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Due Date

Todd Phillips' latest grown-men-acting-foolish comedy surprisingly touching

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No, you're prettier: Zach Galifianakis (right) straightens Robert Downey Jr. up.


Despite multiple comparisons to his 2009 runaway hit The Hangover, Todd Phillips’ latest bromance road-tripping comedy Due Date deserves its, um, own due for the wide berth it gives co-stars Robert Downey Jr. and Zach Galifianakis to act both as comically and tragically as possible. With its two mains and mighty talent in the bit-part players—such as Juliette Lewis, Danny McBride, and Jamie Foxx—Phillips didn’t rein anyone in or shrink their screen time, resulting in more complex characters.

When tightly wound architect Peter Highman (Downey) opens the town-car door at the airport drop-off in Atlanta, a messy old station wagon sideswipes it off and parks. Ethan Tremblay (Galifianakis) steps out in all his full beard and permed hair, acid-washed skinny jeans, and tie-dyed blue Palestinian scarf glory. And the movie takes off with switched baggage, RZA as an airport security guard, and both Peter and Ethan getting kicked off the plane before take-off and placed onto the No Fly List after "terrorist” gets tossed around in the cabin and someone gets tasered.

Ethan ends up with a rental car and Peter ends up with no wallet—meaning no ID, no money, and no credit cards. The last thing uptight Peter wants to do is get in a car with the cluelessly, endlessly friendly Ethan, but he has no choice: His wife Sarah (Michelle Monaghan) is scheduled for a C-section in Los Angeles in a few days.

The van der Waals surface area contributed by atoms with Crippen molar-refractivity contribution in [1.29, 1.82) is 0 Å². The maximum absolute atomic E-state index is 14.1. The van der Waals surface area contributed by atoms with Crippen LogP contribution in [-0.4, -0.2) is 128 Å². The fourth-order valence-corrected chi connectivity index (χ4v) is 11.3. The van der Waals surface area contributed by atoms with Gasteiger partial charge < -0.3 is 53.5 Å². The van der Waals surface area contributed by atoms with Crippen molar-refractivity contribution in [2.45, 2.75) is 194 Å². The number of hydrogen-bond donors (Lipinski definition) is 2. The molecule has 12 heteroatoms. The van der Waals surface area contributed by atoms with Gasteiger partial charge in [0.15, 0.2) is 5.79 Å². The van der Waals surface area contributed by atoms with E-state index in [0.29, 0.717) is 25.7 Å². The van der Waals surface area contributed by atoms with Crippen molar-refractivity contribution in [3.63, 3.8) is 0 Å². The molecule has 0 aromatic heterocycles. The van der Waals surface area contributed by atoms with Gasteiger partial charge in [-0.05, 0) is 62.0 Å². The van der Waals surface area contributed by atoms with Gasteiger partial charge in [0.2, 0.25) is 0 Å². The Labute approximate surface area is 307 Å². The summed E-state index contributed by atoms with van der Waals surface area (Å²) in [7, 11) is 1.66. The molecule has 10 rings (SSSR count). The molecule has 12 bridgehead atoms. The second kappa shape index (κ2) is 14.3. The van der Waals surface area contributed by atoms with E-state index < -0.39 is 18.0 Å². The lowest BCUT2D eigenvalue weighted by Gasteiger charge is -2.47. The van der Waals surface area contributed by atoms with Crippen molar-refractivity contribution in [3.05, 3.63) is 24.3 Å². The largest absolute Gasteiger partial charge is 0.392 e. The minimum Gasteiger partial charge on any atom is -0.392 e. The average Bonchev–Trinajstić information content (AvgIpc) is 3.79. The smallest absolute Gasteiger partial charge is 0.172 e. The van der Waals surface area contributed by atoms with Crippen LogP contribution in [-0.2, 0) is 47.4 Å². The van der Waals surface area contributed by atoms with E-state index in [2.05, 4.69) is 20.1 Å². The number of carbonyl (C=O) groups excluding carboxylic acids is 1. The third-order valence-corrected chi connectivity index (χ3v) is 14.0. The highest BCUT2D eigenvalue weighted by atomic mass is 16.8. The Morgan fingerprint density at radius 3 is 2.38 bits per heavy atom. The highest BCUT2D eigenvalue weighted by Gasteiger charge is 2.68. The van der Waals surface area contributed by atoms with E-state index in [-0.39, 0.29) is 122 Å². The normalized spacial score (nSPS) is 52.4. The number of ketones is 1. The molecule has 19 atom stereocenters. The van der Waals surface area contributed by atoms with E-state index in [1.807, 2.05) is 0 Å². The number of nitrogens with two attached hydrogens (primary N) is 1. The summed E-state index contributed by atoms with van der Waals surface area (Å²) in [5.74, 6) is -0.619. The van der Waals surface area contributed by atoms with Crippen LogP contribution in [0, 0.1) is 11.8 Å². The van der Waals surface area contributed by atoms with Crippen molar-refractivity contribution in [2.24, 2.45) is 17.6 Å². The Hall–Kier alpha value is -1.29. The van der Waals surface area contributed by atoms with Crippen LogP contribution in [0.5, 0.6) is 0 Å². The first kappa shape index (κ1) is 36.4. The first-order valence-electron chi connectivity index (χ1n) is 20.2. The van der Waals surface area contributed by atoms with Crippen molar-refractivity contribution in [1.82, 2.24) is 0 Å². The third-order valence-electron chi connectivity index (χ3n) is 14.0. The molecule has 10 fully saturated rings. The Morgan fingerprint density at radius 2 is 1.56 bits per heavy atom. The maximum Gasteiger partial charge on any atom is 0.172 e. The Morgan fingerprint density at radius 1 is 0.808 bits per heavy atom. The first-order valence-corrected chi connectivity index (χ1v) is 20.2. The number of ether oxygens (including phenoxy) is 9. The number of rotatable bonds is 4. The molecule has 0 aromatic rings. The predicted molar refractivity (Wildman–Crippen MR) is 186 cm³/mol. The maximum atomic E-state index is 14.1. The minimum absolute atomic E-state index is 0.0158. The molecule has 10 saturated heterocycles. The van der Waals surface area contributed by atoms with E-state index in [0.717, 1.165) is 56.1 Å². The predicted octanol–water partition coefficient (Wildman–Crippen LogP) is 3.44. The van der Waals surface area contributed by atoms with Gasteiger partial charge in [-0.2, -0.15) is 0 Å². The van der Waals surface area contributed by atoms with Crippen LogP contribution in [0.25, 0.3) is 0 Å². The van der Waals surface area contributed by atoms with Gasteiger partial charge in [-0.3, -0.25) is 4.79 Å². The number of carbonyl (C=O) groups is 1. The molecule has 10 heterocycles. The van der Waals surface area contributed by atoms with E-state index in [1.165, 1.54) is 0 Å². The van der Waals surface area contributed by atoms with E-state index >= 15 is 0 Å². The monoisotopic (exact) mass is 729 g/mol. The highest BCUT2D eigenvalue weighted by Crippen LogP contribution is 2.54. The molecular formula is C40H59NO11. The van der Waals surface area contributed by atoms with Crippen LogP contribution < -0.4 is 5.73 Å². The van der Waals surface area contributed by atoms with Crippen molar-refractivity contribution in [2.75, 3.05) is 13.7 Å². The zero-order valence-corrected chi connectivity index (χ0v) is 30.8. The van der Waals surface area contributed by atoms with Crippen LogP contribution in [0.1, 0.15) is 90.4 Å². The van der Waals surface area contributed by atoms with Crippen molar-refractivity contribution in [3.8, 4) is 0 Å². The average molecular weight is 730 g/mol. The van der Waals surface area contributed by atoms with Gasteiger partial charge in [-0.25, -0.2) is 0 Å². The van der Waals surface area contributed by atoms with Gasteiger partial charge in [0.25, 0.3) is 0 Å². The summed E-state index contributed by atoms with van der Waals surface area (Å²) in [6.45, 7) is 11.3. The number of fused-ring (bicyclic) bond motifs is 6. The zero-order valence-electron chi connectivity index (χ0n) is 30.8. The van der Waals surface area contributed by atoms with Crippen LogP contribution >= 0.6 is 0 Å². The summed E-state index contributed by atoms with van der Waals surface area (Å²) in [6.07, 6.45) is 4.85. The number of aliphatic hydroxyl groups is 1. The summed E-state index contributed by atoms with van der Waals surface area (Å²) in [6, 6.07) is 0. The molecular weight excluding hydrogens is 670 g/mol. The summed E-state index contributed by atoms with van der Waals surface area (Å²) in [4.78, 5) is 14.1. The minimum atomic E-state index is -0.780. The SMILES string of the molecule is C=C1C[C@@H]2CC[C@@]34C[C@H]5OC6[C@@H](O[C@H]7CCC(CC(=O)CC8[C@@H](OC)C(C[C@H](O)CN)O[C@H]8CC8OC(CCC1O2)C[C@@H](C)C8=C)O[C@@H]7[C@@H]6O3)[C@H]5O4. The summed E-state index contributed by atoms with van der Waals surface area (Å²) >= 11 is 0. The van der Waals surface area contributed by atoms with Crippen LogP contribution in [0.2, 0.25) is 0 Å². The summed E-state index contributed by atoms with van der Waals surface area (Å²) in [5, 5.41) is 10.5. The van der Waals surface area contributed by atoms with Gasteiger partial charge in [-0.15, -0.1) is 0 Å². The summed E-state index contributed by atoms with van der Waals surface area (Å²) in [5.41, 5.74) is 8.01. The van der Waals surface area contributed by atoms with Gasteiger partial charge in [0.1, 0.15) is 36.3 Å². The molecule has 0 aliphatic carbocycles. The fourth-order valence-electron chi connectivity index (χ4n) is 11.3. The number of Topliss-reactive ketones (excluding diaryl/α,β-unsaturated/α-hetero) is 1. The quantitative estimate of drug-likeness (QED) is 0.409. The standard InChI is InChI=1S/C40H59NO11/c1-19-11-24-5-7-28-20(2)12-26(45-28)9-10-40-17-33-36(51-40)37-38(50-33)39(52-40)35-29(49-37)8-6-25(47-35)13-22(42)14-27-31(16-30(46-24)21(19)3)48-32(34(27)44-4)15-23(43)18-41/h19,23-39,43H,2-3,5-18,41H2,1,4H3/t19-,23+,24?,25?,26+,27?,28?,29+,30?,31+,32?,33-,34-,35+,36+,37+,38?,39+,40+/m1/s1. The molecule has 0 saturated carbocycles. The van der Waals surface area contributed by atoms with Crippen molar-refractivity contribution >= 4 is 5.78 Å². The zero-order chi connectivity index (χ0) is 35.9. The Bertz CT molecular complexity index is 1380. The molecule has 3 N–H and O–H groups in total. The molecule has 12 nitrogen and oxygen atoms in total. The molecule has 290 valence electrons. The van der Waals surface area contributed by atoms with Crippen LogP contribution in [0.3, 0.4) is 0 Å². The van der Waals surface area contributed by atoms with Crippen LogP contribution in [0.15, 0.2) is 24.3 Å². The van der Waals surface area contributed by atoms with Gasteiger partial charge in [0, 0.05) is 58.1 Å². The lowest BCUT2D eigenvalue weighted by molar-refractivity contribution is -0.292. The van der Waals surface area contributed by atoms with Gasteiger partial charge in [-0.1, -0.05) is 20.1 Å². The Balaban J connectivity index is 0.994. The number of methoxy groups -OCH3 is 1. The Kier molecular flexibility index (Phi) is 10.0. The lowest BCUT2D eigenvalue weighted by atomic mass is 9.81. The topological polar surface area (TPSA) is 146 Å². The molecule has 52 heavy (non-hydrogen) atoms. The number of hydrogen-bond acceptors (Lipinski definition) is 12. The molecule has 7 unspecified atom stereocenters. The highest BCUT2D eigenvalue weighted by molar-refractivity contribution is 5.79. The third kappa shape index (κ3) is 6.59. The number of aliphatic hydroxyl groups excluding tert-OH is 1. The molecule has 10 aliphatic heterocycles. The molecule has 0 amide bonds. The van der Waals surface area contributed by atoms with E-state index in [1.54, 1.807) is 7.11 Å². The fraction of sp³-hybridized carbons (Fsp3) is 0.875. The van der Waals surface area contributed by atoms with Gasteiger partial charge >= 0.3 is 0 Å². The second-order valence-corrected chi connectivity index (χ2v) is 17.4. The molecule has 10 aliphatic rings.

Road-trip time: Due Date's pacing settles into alternating manic periods and calm interludes, while the scenery of central and southwest America whizzes by. Ethan either demands stops—such as in Birmingham, Ala., to buy weed from Heidi, the stoned but efficient pot dealer he found on Craiglist (the delightful Lewis, whose re-emergence onscreen after years playing music onstage is both welcome and still a little surprising) and her boyfriend Lonnie (McBride)—-or requests them, such as one at the Grand Canyon where he hopes to dump his father’s ashes, which he carries in a coffee can. When Peter wants to stop to see his friend Darryl (Foxx), that coffee can really comes into play.

Of course, this is a Todd Phillips movie, so car-outta-control crashes, masturbating, bathroom stops, heart-to-hearts, the Mexican border, and Vicodin all get loads of screen time, as does “Butterball” Sonny, the French bulldog whose expressive mug reacts to the action.

Peter, always exasperated and impatient, sometimes bites his tongue when talking to aspiring actor Ethan, whose only reason to travel to L.A. is to work on Two and a Half Men. But usually Peter doesn’t hold back, and that’s when Galifianakis’ Ethan gets emotional and so touching that, yeah, you want to cry. Ethan wears a Lilith Fair T-shirt and sounds very much like Galifianakis on piano during his stand-up until the shit gets real and he becomes more than his ironic hair. Downey just brings it as he always does, combining comedy as sharp as the lines on his face with the deep darkness you see in his eyes.